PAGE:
On Wednesday, NASA revealed a new gully on the Red Planet. Appearing similar to rivers on earth, officials believe that the dark streaks known as recurring slope lineae are recent, and were likely formed between early November 2010 and late May 2013. The difference in the photographs taken by the Mars Reconnaissance Orbiter show a new streak in a region called Terra Sirenum.
The pictures were captured by what NASA calls HiRISE, the High Resolution Imaging Science Experiment, which is one of six similar devices on the MRO. The new gully reveals evidence that a seasonal change in a short amount of time probably caused carbon dioxide frost heavy in iron minerals to carve the ravine in the mid-latitudes on Mars, a feature that is also seen in the southern highlands. Since the images were shot more than a year apart according to the Martian calendar, NASA’s observations about what the MRO revealed is not something that can be accurately measured.
Discoveries about the Red Planet go back to the invention of the telescope in the 1600s, and ever since then speculation has been more rampant than actual investigation and scientists have imagined everything from the features of the environment to the possibility of ancient civilizations. America’s personal relationship with Mars has been fairly recent and with a high rate of failure. Two-thirds of the experiments have not completed their missions, and some without any observations gathered at all. Luckily for the scientific world, however, the twin Rovers have continued to operate far beyond NASA’s expectations.
For years, the Opportunity and the Curiosity, from the Mars Exploration Rover mission and the Mars Science Laboratory mission respectively, have been sending signals back to earth with vital information about the terrain. The Opportunity was scheduled to collect information for 90 days of Martian time and has since lasted for 10 earth years. Curiosity landed in 2012, and as of January, NASA declared that the new intention of both Rovers would be to search for any verifiable evidence of life.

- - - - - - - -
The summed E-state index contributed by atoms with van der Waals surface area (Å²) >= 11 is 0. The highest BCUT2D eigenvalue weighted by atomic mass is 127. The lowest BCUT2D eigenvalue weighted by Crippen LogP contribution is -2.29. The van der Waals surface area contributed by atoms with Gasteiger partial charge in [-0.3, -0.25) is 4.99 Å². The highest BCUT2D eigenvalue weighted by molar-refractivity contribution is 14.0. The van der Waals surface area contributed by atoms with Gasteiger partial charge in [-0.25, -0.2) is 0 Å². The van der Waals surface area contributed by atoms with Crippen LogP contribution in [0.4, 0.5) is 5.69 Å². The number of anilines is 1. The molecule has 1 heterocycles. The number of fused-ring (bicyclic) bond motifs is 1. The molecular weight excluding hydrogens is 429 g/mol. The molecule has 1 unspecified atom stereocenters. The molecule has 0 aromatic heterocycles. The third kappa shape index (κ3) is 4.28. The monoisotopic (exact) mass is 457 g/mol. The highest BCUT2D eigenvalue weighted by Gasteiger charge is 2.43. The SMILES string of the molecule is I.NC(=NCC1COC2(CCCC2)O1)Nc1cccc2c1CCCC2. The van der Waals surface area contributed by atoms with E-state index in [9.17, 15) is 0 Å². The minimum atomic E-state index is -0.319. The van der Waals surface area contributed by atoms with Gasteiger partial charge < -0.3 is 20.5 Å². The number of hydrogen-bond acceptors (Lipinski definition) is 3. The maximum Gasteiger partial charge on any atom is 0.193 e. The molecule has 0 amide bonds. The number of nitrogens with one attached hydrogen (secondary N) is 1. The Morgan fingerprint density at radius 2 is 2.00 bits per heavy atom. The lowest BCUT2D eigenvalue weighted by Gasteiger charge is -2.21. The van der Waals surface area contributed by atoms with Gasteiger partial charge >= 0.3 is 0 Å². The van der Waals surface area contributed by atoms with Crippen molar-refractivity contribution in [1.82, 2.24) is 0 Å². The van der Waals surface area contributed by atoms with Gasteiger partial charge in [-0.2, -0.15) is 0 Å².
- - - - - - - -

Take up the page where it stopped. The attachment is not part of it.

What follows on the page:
Discoveries are hopeful to find proof of autotrophs, or self-feeders, which is a microbe capable of taking energy from light or inorganic chemical reactions to create organic compounds to sustain itself. Scientists might also discover chemotrophs, which take electrons from habitats like deep-sea vents and harvest energy from chemicals like ferrous iron, elemental sulfur, hydrogen sulfide, molecular hydrogen, and ammonia. NASA is alternatively looking for what are called eaters of rock, or chemolithoautotrophs, a microbe that can feed off of compounds reduced from mineral origin. Some of these creatures are known as extremophiles for their ability to survive in environments that are uninhabitable without advanced adaptation.
The J. Craig Venter Institute carries a staff of 250 scientists and researchers who study everything from evolutionary biology to DNA sequencing and information technology, and because up until now no missions to Mars have ever returned any samples for examination by NASA, and the one that they attempted failed, the Institute and its founder have come upon an interesting solution that seems as far-fetched as the notion of civilizations on the Red Planet.
Venter believes that through careful analyzing techniques, possible DNA from Mars perhaps found in a similar gully as those newly revealed by NASA, could essentially be “faxed” back to earth for study and recombinant sequencing. The approach of transporting the information digitally is something that is now achieved by molecular labs and companies who synthesize and convert such information, and the idea from Venter is that the same could be achieved with extraterrestrial life.
Lynn Rothschild of the NASA Ames Research Center is quick to warn about the alteration made by any chemical process unique to earth, such as specific amino acids, and that such life would be a far cry from its original form and would increase the risk of infectivity. Astrobiologist Penny Boston also pointed out that anything that is created is inherently alien life and therefore must be strictly confined while it is being studied, as with any samples brought back from lunar missions.
While others postulate that Martian life might not even use DNA, and therefore cannot be replicated by foreseeable scientific methods, the new gully revealed on the surface of Mars is another step by NASA to solidify the human imagination about the Red Planet and its mysteries.
By Elijah Stephens